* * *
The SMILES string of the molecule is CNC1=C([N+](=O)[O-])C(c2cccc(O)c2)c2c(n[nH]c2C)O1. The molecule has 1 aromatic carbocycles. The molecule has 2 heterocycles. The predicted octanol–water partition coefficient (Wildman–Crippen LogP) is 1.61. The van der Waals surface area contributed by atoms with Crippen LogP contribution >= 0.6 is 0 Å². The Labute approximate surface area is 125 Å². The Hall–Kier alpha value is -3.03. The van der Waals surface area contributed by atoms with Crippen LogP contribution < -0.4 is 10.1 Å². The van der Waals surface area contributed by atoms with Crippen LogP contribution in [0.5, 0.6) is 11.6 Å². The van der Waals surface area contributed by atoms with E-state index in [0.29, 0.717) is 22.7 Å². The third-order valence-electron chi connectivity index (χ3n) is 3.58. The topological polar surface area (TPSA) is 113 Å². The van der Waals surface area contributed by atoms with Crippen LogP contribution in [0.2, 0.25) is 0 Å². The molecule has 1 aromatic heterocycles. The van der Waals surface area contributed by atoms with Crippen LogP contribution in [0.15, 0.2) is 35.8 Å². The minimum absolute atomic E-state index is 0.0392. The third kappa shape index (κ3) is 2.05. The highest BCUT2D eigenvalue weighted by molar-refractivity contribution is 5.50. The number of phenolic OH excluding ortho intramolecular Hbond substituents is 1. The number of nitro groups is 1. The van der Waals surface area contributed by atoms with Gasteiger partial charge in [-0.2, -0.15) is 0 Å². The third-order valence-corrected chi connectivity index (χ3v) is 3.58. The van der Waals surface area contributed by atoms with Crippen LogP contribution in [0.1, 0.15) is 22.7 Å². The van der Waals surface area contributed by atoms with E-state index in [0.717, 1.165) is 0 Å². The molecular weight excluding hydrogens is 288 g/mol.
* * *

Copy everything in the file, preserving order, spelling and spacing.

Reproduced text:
The SMILES string of the molecule is CNC1=C([N+](=O)[O-])C(c2cccc(O)c2)c2c(n[nH]c2C)O1. The molecule has 1 aromatic carbocycles. The molecule has 2 heterocycles. The predicted octanol–water partition coefficient (Wildman–Crippen LogP) is 1.61. The van der Waals surface area contributed by atoms with Crippen LogP contribution >= 0.6 is 0 Å². The Labute approximate surface area is 125 Å². The Hall–Kier alpha value is -3.03. The van der Waals surface area contributed by atoms with Crippen LogP contribution < -0.4 is 10.1 Å². The van der Waals surface area contributed by atoms with Crippen LogP contribution in [0.5, 0.6) is 11.6 Å². The van der Waals surface area contributed by atoms with E-state index in [0.29, 0.717) is 22.7 Å². The third-order valence-electron chi connectivity index (χ3n) is 3.58. The topological polar surface area (TPSA) is 113 Å². The van der Waals surface area contributed by atoms with Crippen LogP contribution in [0.2, 0.25) is 0 Å². The molecule has 1 aromatic heterocycles. The van der Waals surface area contributed by atoms with Crippen LogP contribution in [0.15, 0.2) is 35.8 Å². The minimum absolute atomic E-state index is 0.0392. The third kappa shape index (κ3) is 2.05. The highest BCUT2D eigenvalue weighted by molar-refractivity contribution is 5.50. The number of phenolic OH excluding ortho intramolecular Hbond substituents is 1. The number of nitro groups is 1. The van der Waals surface area contributed by atoms with Gasteiger partial charge in [-0.2, -0.15) is 0 Å². The third-order valence-corrected chi connectivity index (χ3v) is 3.58. The van der Waals surface area contributed by atoms with Crippen LogP contribution in [0.1, 0.15) is 22.7 Å². The van der Waals surface area contributed by atoms with E-state index in [0.717, 1.165) is 0 Å². The molecular weight excluding hydrogens is 288 g/mol.